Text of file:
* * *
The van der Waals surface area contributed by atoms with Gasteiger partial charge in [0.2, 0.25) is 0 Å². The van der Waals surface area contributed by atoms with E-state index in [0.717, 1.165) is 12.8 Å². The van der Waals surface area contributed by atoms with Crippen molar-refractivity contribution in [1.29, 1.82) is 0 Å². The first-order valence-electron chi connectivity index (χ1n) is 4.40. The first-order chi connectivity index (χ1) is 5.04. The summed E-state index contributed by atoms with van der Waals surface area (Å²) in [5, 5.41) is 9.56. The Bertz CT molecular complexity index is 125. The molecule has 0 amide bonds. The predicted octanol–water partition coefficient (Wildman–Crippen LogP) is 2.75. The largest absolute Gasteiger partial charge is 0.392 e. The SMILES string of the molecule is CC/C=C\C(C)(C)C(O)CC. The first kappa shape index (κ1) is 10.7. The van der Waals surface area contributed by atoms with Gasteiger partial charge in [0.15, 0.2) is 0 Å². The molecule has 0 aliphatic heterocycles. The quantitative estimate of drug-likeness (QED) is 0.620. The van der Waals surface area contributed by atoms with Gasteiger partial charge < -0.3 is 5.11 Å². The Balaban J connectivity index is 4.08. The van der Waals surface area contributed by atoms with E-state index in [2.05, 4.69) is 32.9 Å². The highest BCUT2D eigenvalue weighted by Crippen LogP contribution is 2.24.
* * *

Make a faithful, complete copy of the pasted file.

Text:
The van der Waals surface area contributed by atoms with Gasteiger partial charge in [0.2, 0.25) is 0 Å². The van der Waals surface area contributed by atoms with E-state index in [0.717, 1.165) is 12.8 Å². The van der Waals surface area contributed by atoms with Crippen molar-refractivity contribution in [1.29, 1.82) is 0 Å². The first-order valence-electron chi connectivity index (χ1n) is 4.40. The first-order chi connectivity index (χ1) is 5.04. The summed E-state index contributed by atoms with van der Waals surface area (Å²) in [5, 5.41) is 9.56. The Bertz CT molecular complexity index is 125. The molecule has 0 amide bonds. The predicted octanol–water partition coefficient (Wildman–Crippen LogP) is 2.75. The largest absolute Gasteiger partial charge is 0.392 e. The SMILES string of the molecule is CC/C=C\C(C)(C)C(O)CC. The first kappa shape index (κ1) is 10.7. The van der Waals surface area contributed by atoms with Gasteiger partial charge in [0.15, 0.2) is 0 Å². The molecule has 0 aliphatic heterocycles. The quantitative estimate of drug-likeness (QED) is 0.620. The van der Waals surface area contributed by atoms with Gasteiger partial charge < -0.3 is 5.11 Å². The Balaban J connectivity index is 4.08. The van der Waals surface area contributed by atoms with E-state index in [2.05, 4.69) is 32.9 Å². The highest BCUT2D eigenvalue weighted by Crippen LogP contribution is 2.24.